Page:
Long love

Sunday was full of moments when all I wanted was to freeze time. Moments full of long love- love that has stood the test of time, the wear of family squabbles,  and the lapses that sometimes come with physical distance.

Watching my mom walk to her brother’s bedside, lay her hand on his forehead and gently stroke his head as she leaned in and spoke quietly to him. His eyes didn’t open, his chest continued to rise and fall, rise and fall. I wanted to freeze time.

Hugs between cousins who had not seen each other in decades, for reasons that are now forgotten and probably never should have existed. I didn’t want to let go.

Seven women from four generations sitting in a circle in a waiting room, creating warmth that the room lacked, laughing through tears, holding hands, looking back and thinking ahead. I soaked in all that strength sitting together in that room.

And later, driving through crystal clear afternoon sunlight in the Virginia countryside to visit one of my mother’s oldest friends- the woman my sister is named for- the woman who was there the night my parents met- the woman whose husband was one of  my father’s few close, trusted friends.

Seeing my mom hold her hand, watching their eyes fill with tears as they said goodbye at the end of our visit.  Because when you are 80 and your friend is 87 and you live 400 miles apart, you don’t know. You don’t know when you’ll see each other again. If you’ll have another chance to sit surrounded by memories on the walls and tabletops, reminiscing about long ago times, chatting about current conditions. I watched their every move, taking pictures in my mind, wishing I had a camera, but knowing that the images will linger in my memory.

This is a bittersweet week for my family. My father died nineteen years ago this week. If he were still alive he would be 93 this week. My uncle’s condition is grave. But my mom is with me. My girls are close. And on Sunday I experienced many moments that reminded me that there is nothing quite like long love. I am oh so thankful for long love.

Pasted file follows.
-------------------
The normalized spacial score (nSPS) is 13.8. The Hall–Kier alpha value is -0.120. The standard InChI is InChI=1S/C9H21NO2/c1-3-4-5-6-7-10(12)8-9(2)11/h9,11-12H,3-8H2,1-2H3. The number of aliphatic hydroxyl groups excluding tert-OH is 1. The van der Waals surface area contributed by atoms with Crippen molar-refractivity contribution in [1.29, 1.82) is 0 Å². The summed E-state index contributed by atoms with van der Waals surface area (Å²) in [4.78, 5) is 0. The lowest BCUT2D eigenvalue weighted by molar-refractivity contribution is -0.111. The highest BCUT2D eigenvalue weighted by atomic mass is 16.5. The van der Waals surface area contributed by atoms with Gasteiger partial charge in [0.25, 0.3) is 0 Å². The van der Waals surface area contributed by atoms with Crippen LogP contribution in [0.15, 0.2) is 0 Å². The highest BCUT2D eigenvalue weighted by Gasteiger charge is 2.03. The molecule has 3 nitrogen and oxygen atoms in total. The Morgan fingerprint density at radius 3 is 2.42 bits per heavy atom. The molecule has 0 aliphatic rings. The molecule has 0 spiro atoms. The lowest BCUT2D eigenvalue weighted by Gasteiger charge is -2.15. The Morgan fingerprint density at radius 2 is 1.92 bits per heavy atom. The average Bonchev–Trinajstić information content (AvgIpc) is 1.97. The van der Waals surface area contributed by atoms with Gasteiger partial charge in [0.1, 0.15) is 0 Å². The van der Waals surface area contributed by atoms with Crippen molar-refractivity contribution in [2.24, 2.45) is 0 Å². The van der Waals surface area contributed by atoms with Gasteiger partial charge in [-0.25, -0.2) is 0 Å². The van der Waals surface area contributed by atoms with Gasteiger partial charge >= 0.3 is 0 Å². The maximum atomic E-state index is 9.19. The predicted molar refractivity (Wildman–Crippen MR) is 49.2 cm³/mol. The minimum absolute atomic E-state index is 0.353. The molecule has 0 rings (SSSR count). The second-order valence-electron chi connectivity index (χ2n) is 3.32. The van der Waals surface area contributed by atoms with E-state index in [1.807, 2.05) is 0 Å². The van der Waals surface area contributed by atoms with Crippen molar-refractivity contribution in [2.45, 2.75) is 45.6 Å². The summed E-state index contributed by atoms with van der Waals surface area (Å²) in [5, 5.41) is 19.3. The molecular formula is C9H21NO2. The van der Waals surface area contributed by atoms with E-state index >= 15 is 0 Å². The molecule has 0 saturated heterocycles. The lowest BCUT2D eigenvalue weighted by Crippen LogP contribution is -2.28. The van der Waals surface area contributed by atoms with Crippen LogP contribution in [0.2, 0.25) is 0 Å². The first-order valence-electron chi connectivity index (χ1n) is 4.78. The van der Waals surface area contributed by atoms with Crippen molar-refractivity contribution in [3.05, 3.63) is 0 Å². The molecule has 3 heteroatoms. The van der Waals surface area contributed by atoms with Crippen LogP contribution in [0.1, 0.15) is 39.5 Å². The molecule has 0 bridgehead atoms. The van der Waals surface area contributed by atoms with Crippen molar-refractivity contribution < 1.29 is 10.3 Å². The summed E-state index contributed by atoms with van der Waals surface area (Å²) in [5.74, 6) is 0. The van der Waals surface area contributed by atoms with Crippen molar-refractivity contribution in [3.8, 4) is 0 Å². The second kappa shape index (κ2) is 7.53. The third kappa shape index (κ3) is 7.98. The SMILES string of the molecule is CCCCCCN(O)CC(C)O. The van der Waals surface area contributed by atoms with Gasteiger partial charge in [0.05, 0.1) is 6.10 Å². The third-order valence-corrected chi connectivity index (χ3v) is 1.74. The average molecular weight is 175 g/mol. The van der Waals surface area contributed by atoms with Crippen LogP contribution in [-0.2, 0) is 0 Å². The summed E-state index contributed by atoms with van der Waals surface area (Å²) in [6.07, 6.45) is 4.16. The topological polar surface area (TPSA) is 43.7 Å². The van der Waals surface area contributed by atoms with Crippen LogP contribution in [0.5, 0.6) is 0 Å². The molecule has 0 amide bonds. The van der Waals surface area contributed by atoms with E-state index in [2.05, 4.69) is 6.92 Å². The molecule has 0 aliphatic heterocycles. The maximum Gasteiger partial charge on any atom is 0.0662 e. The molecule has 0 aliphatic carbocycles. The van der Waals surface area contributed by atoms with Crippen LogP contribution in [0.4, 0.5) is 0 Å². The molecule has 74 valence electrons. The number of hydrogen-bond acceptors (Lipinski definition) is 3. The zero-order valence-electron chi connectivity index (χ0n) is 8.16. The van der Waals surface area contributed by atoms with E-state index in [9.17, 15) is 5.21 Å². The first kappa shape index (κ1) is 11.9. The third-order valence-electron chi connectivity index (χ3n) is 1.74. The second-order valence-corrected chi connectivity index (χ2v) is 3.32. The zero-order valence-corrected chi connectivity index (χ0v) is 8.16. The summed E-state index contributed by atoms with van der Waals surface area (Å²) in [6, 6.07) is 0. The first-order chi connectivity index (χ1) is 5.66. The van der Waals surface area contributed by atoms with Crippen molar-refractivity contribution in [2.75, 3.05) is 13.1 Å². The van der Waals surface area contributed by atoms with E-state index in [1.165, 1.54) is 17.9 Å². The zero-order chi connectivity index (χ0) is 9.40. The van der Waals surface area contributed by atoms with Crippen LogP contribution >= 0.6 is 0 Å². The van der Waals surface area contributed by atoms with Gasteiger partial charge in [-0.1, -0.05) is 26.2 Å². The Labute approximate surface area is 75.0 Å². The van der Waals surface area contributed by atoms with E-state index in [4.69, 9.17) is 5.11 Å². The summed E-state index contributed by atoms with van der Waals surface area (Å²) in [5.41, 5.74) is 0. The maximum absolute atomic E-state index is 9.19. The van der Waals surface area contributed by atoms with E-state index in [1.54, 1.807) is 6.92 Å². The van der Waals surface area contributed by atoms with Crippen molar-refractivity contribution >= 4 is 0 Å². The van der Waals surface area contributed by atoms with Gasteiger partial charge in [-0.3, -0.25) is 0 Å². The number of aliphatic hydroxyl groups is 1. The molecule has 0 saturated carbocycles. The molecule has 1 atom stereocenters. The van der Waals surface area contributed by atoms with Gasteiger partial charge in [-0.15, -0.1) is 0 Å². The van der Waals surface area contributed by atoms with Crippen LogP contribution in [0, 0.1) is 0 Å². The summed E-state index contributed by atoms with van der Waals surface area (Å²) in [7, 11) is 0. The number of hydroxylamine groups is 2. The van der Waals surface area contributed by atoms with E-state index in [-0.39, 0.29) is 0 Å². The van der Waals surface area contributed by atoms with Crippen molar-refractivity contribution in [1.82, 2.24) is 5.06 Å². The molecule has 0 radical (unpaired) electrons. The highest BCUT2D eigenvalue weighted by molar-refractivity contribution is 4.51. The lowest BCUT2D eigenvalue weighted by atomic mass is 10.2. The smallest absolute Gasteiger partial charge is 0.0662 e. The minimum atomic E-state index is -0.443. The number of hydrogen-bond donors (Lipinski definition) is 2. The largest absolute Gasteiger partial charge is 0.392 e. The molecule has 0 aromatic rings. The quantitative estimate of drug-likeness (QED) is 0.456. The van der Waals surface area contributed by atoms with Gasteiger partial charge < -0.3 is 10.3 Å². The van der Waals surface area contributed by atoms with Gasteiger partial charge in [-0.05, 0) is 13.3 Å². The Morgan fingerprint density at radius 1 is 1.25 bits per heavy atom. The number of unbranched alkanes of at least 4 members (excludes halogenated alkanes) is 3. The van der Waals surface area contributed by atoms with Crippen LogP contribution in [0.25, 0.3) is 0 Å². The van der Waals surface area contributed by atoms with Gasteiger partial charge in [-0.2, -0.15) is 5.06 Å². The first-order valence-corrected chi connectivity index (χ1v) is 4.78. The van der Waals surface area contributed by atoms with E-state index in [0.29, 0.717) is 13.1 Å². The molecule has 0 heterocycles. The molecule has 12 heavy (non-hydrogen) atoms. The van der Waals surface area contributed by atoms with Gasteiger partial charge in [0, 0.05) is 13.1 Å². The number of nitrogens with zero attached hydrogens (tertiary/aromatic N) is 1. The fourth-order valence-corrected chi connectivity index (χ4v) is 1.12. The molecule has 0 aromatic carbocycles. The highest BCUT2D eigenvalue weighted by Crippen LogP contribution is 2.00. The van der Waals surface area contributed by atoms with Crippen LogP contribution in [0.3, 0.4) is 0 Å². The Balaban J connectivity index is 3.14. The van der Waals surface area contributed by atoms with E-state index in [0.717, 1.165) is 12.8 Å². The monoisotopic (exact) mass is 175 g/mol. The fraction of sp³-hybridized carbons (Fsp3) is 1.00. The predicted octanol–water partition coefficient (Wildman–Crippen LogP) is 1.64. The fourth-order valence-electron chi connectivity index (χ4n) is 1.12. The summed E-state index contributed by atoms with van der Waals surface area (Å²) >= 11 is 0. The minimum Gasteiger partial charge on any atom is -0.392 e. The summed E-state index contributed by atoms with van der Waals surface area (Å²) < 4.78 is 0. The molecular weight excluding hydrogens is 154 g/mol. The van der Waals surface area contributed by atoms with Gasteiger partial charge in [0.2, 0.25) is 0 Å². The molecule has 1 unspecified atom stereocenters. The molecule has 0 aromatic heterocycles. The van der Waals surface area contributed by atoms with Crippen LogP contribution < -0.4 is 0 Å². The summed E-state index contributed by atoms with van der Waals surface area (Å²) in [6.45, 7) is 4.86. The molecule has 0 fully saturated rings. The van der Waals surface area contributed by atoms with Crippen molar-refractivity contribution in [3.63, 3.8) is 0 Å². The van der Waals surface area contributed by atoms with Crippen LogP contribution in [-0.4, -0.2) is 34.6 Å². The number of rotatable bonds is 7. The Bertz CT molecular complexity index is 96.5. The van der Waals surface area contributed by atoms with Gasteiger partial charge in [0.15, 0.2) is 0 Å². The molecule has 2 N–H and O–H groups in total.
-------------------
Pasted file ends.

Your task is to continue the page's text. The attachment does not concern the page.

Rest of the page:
I am also thankful for Stacey, Beth, Anna, Dana, Betsy, Deb, Kathleen, and Tara for hosting the SOL writing challenge each week here.

7 thoughts on “Long love

  1. How often we forget the power of long love and family–thanks for your message. I think of my dad tonight and of his passing while pondering your post. It makes me sad, but it draws me back to the bittersweet time of goodbyes. Long love–simple words with powerful meaning put together to say so much. Thank you.

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  2. Oh, Lisa! These are moments that you will forever hold in your memory. They're etched there now and preserved in your writing (even if you don't have photos of them).

    Like Linda, I love the term “long love.” It truly embodies the essence of this piece.

    Happy Thanksgiving.

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  3. What a beautiful piece about love, Lisa, and those connections that are so important to us in our lives. I'm happy that you had this time, and happy that I still get to visit those family members still with us. Love that term 'long love'. Exactly right. Hugs to you!

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